The sample is worked in The Woolen Rabbit Emma, in the color “Grey Goose”. This is a polwarth-silk blend – warm, with a slight sheen and drape from the silk. It’s an incredible material and I loved working with it. You can customize your own Parker Head pullover right in CustomFit by clicking here.

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Small Point Pullover.


I hope you’ll forgive me a bit of a tease with this one – Small Point is a traditional pattern, with a construction worked in one piece from hem to hem. The pattern is being edited, and I expect to be able to release it some time in the next week. Until then, here’s a bit of a taste!

It’s worked in Eden Cottage Bowland DK, in the “Steel” and “Pennine Mist” colorways. And I can’t wait to tell you the rest. :)


It’s hard for me to believe the retreat is over, honestly – and that I’ll have to wait a whole year before I can go back and talk sweaters in my favorite place on earth. To keep the spirit alive, let’s share our projects in one central place?

Whether you joined us or not, share your swatches and projects with us with the hashtag #makewearloveretreat – it will be so amazing to see them all together. Until next time, happy knitting!

Sweater Week, Year 2, Day 2: Options KAL with Rowan

Earlier this year, the wonderful people at Rowan approached me about doing a KAL.

When they released Pure Wool Superwash Worsted, the incredible Martin Storey did a Mystery KAL for the new line. They were releasing a DK version of the Pure Wool Superwash this fall, they said – the perfect workhorse sweater yarn. And when they were talking sweaters, my name came up. Would I like to take the baton from Martin and run a sweater KAL in the new yarn?

…you can probably guess what I said.

And this being me, you can probably even guess where I went with it: Obviously the KAL couldn’t be a mystery. And clearly there had to be a lot of choice involved, because no two people want to knit the exact same sweater.

“Think about it for a bit,” they said. “Let us know what you’re thinking and we’ll go from there.”

The freedom was heady. And so I’m very excited to share that starting on Monday, you’ll have the chance to knit a sweater with me through a different kind of KAL.


The Options KAL will run from October 19 through December 14, on the Rowan site (and discussion here of course!), with bi-weekly installments of videos, tips, and lots of mutual yarn admiration throughout. I’ll step you through choosing a size, making great sweater fabric, modifying the pattern to fit your needs, finishing, and more. Because I’m all about the choices, you get lots:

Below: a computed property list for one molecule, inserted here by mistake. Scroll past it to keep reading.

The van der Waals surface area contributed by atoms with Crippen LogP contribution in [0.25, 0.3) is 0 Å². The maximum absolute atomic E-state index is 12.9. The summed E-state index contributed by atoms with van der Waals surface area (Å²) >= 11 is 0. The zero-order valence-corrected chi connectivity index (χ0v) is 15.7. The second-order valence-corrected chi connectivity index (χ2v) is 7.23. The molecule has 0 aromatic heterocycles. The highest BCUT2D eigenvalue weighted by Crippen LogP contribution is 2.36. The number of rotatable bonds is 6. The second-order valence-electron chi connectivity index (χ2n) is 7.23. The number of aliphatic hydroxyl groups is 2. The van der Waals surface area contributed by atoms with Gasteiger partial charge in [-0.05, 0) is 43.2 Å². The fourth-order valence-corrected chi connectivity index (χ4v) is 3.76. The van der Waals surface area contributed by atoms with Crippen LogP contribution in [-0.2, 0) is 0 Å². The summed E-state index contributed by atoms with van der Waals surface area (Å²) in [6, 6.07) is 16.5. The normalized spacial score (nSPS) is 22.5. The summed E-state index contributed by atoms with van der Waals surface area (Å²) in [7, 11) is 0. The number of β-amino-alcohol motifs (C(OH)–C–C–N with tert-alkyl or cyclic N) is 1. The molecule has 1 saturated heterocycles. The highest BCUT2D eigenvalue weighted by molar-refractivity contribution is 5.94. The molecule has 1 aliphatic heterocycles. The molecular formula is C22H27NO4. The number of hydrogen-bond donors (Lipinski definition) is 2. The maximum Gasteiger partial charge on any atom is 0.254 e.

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Including mixing and matching among:

  • Cardigan or pullover options
  • Stripes, textured stitch, or stockinette options for each piece
  • Long sleeves or 3/4 sleeves
  • Crew neckline or V-neckline

I’ll be knitting along with you – a V-neck pullover option with 3/4 sleeves and a textured front and back. (And because I know at least some of you are interested – a free traditional pattern in 12 sizes with all of the options will be available from the main KAL page, but I’ll also build this design into CustomFit so that you can get a version written to match your exact measurements and gauge!)

I hope you’re excited – I sure am!

Rowan is running the main KAL page, and there will be lots of updates on Monday afternoon for the first installment – so keep your eyes peeled! And since I’m sure you want to get your yarn shopping out of the way before we begin, here’s a downloadable spec sheet for the design with a shopping list built-in.

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I can’t wait – which of the Options call to you?

Online sweater seminars with Amy!

Happy Tuesday that feels like a Monday, knitters!

As Amy said last week, one of her favorite things about her job is teaching. Live online classes, which we started offering this past winter, are a great opportunity to bring Amy right to your living room.


A live online class is a great way for Amy to connect directly with you. They’re very much like Amy’s live in-person classes: They allow you to control what we cover. You can direct the content, show Amy your work in person, and ask her your burning knitting questions – all live.

(The flip-side to this awesome liveness is that, unlike Amy’s Craftsy classes, the classes are not recorded – the participatory nature of the class makes doing so pretty impractical! So please make sure you’re available at the specified hour.)

These classes have gotten rave reviews in the past – here is our first set of offerings for this fall: